In absolute terms an annual subscription to a mathematics journal is likely to cost well in excess of $1000, often more than double that. The AMS survey includes a list of more than 270 journals although this is by no means exhaustive. It is pretty clear that if an institution wishes to have up-to-date access to cutting-edge mathematics research then they are going to have to spend a lot of money. That money is simply not available in developing countries like India. It's not even available to many institutions in rich countries.

Think about the implications of this! Whole sections of the globe (most of humanity, in fact) do not have access to the body of human knowledge. We proclaim our benevolent intentions to aid development and provide assistance to the third world and yet, at this most basic level, we are denying people the tools to help themselves. And to what purpose? Simply so that the share holders of two or three big corporations can grow wealthy on their ill gotten gains.

3. We can do it ourselves. There is no reason why journals need to cost the reader anything - online access to research articles should be free. And for most mathematicians online access is all that they need. Many journals ouside the clutch of the big corporations provide free online access already and there is, frankly, no reason why we should support journals that don't provide this service

So here are are some suggestions for action:

- Authors should not submit to journals owned by Reed-Elsevier, Springer, Kluwer etc. Indeed, they should only submit to journals which allow free on-line access. There are lots of these and, a lot of the time, they are the most prestigious! People who are asked to referee an article should refuse if the journal is not free.
- If you must submit a paper to a journal owned by one of this horrible lot then make sure you put your paper on the arXiv - so at least people may find it if they're on a search. And make sure the copyright of the journal allows you to keep it on the arXiv once it's published.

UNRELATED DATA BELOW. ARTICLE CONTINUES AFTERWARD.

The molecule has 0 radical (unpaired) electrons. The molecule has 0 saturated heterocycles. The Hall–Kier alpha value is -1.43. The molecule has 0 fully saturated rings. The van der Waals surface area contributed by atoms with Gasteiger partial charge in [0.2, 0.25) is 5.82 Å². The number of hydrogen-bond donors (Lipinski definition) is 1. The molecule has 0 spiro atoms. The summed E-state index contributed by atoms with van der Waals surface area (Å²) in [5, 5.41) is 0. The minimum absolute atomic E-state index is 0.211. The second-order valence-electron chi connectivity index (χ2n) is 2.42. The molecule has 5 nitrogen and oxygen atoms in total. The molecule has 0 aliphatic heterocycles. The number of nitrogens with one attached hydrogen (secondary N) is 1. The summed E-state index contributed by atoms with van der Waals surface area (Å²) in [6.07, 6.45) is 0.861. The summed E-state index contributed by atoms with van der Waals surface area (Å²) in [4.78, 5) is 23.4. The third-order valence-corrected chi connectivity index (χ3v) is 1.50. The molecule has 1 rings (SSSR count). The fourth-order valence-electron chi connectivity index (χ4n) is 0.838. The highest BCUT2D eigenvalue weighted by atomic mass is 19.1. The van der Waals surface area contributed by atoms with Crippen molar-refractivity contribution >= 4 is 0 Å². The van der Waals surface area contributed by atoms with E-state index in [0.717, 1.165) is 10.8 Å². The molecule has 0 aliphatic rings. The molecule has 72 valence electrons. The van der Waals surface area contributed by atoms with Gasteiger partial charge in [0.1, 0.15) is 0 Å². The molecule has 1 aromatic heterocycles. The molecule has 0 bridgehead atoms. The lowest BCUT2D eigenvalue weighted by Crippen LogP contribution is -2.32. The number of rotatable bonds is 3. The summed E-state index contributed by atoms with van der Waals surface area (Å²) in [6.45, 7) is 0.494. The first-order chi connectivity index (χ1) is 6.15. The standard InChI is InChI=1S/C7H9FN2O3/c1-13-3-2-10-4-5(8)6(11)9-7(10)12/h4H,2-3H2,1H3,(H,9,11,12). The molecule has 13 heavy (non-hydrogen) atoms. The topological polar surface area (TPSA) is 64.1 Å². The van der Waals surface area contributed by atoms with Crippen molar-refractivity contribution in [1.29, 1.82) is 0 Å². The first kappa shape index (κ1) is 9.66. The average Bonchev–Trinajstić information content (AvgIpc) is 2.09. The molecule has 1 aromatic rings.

-If you're an editor, resign! Or, better, get the whole board to resign! It's been done already - the board of Topology recently resigned en masse. A little later a new low-cost journal appeared - the Journal of Topology - with a very similar editorial board. More power them!

In fact the arXiv has been showing us the way for a long time now. All that is lacking is a system of peer-review - and we don't need a big corporation to make that happen. A journal simply needs to run a web server where authors can upload their papers automatically like on the arXiv. Editors then take responsibility for the review process (as they do now) and when everything is approved the article can be made public and given a unique identifier. The Electronic Journal of Combinatorics, for instance, already works in a similar way and there's no reason why all the rest shouldn't follow suit. Academics need to get their act together.

A final thought. Each day when I come to work in this institute I pass a whole army of auxiliary workers toiling away to keep the place going - cleaners, security men, catering staff, receptionists etc etc. Unfortunately, for all their good work, their wages are lousy - it'll be a long time before they can aspire to membership of the fabled Indian middle class. Indeed their annual salary would not compare well even to the hourly rate of Crispin Davis and his coterie of executives at the top of Reed-Elsevier, who take home millions of pounds every year.

Perhaps the comparison is too naive, too emotive to be valid. And yet on some very real level these two sets of people are connected - for starters, both their wages are paid by academic institutions. And, speaking from experience as an academic, I know which group has been of more benefit to me.

[P.S. I'm not the only person who thinks this way...]

1 comment:

Alan Jackson said...

There is a good analogy with the Open Source community. Software development is not easy. It requires project management, testing, co-ordination. A lot more than simply programming. But somehow the community conspires to make all that happen because without it, there is no project.

Similarly for academic publishing - a key part is the pier review process. But as the Open Source analogy suggests, it is not beyond the abilities of the community to provide these services.